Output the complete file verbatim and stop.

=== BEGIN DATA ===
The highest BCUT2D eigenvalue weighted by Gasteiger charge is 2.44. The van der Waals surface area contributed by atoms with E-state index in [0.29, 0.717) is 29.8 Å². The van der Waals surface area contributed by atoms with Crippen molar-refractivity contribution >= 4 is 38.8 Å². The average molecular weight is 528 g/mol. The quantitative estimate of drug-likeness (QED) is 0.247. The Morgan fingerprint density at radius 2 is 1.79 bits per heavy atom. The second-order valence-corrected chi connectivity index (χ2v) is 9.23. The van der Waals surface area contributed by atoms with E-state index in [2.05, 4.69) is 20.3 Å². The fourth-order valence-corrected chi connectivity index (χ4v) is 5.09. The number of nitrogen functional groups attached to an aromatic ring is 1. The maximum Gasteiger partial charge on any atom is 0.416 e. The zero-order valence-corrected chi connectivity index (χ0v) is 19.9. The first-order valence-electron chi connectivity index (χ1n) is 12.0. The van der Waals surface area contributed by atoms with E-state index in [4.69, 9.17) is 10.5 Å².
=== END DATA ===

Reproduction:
The highest BCUT2D eigenvalue weighted by Gasteiger charge is 2.44. The van der Waals surface area contributed by atoms with E-state index in [0.29, 0.717) is 29.8 Å². The van der Waals surface area contributed by atoms with Crippen molar-refractivity contribution >= 4 is 38.8 Å². The average molecular weight is 528 g/mol. The quantitative estimate of drug-likeness (QED) is 0.247. The Morgan fingerprint density at radius 2 is 1.79 bits per heavy atom. The second-order valence-corrected chi connectivity index (χ2v) is 9.23. The van der Waals surface area contributed by atoms with E-state index in [2.05, 4.69) is 20.3 Å². The fourth-order valence-corrected chi connectivity index (χ4v) is 5.09. The number of nitrogen functional groups attached to an aromatic ring is 1. The maximum Gasteiger partial charge on any atom is 0.416 e. The zero-order valence-corrected chi connectivity index (χ0v) is 19.9. The first-order valence-electron chi connectivity index (χ1n) is 12.0. The van der Waals surface area contributed by atoms with E-state index in [4.69, 9.17) is 10.5 Å².